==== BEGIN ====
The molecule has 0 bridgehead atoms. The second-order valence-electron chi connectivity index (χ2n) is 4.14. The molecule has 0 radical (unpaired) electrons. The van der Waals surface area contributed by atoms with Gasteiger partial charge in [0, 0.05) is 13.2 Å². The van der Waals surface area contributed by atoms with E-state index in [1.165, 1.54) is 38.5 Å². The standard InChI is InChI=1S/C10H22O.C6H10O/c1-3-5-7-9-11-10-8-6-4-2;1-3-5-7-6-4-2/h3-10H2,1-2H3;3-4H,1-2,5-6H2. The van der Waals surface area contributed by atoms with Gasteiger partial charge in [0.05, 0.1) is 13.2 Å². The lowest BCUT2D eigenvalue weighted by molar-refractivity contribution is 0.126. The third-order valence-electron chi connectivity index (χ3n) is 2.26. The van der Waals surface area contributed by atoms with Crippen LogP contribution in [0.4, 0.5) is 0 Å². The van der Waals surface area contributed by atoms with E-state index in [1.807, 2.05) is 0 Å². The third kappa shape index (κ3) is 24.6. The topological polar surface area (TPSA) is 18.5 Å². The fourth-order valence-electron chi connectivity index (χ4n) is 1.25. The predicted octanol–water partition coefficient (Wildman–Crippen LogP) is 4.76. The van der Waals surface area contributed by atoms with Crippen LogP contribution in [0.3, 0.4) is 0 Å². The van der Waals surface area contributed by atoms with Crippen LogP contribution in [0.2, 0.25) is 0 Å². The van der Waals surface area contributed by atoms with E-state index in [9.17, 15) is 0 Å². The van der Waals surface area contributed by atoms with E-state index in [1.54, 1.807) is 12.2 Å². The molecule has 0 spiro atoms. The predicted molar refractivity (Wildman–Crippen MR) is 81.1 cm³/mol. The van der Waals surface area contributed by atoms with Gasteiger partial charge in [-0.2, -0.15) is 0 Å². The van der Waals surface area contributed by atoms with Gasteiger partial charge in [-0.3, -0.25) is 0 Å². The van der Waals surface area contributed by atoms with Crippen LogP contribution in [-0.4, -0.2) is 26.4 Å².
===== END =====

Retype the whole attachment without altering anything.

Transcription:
The molecule has 0 bridgehead atoms. The second-order valence-electron chi connectivity index (χ2n) is 4.14. The molecule has 0 radical (unpaired) electrons. The van der Waals surface area contributed by atoms with Gasteiger partial charge in [0, 0.05) is 13.2 Å². The van der Waals surface area contributed by atoms with E-state index in [1.165, 1.54) is 38.5 Å². The standard InChI is InChI=1S/C10H22O.C6H10O/c1-3-5-7-9-11-10-8-6-4-2;1-3-5-7-6-4-2/h3-10H2,1-2H3;3-4H,1-2,5-6H2. The van der Waals surface area contributed by atoms with Gasteiger partial charge in [0.05, 0.1) is 13.2 Å². The lowest BCUT2D eigenvalue weighted by molar-refractivity contribution is 0.126. The third-order valence-electron chi connectivity index (χ3n) is 2.26. The van der Waals surface area contributed by atoms with Crippen LogP contribution in [0.4, 0.5) is 0 Å². The van der Waals surface area contributed by atoms with E-state index in [1.807, 2.05) is 0 Å². The third kappa shape index (κ3) is 24.6. The topological polar surface area (TPSA) is 18.5 Å². The fourth-order valence-electron chi connectivity index (χ4n) is 1.25. The predicted octanol–water partition coefficient (Wildman–Crippen LogP) is 4.76. The van der Waals surface area contributed by atoms with Crippen LogP contribution in [0.3, 0.4) is 0 Å². The van der Waals surface area contributed by atoms with Crippen LogP contribution in [0.2, 0.25) is 0 Å². The van der Waals surface area contributed by atoms with E-state index in [9.17, 15) is 0 Å². The van der Waals surface area contributed by atoms with E-state index in [1.54, 1.807) is 12.2 Å². The molecule has 0 spiro atoms. The predicted molar refractivity (Wildman–Crippen MR) is 81.1 cm³/mol. The van der Waals surface area contributed by atoms with Gasteiger partial charge in [-0.2, -0.15) is 0 Å². The van der Waals surface area contributed by atoms with Gasteiger partial charge in [-0.3, -0.25) is 0 Å². The van der Waals surface area contributed by atoms with Crippen LogP contribution in [-0.4, -0.2) is 26.4 Å².